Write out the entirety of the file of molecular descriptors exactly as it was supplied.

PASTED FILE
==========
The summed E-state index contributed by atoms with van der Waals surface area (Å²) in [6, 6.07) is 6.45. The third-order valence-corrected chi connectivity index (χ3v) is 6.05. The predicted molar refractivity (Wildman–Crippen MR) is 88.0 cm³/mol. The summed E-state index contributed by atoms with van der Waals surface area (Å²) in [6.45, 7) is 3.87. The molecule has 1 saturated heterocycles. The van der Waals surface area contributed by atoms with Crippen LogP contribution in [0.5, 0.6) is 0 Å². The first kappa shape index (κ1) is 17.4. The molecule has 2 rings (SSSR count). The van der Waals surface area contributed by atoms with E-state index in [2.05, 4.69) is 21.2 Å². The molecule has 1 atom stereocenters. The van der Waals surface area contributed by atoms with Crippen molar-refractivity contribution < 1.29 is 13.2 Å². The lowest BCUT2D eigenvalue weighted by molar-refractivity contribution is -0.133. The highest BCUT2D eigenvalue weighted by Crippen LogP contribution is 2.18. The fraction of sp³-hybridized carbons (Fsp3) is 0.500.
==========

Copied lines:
The summed E-state index contributed by atoms with van der Waals surface area (Å²) in [6, 6.07) is 6.45. The third-order valence-corrected chi connectivity index (χ3v) is 6.05. The predicted molar refractivity (Wildman–Crippen MR) is 88.0 cm³/mol. The summed E-state index contributed by atoms with van der Waals surface area (Å²) in [6.45, 7) is 3.87. The molecule has 1 saturated heterocycles. The van der Waals surface area contributed by atoms with Crippen LogP contribution in [0.5, 0.6) is 0 Å². The first kappa shape index (κ1) is 17.4. The molecule has 2 rings (SSSR count). The van der Waals surface area contributed by atoms with E-state index in [2.05, 4.69) is 21.2 Å². The molecule has 1 atom stereocenters. The van der Waals surface area contributed by atoms with Crippen molar-refractivity contribution < 1.29 is 13.2 Å². The lowest BCUT2D eigenvalue weighted by molar-refractivity contribution is -0.133. The highest BCUT2D eigenvalue weighted by Crippen LogP contribution is 2.18. The fraction of sp³-hybridized carbons (Fsp3) is 0.500.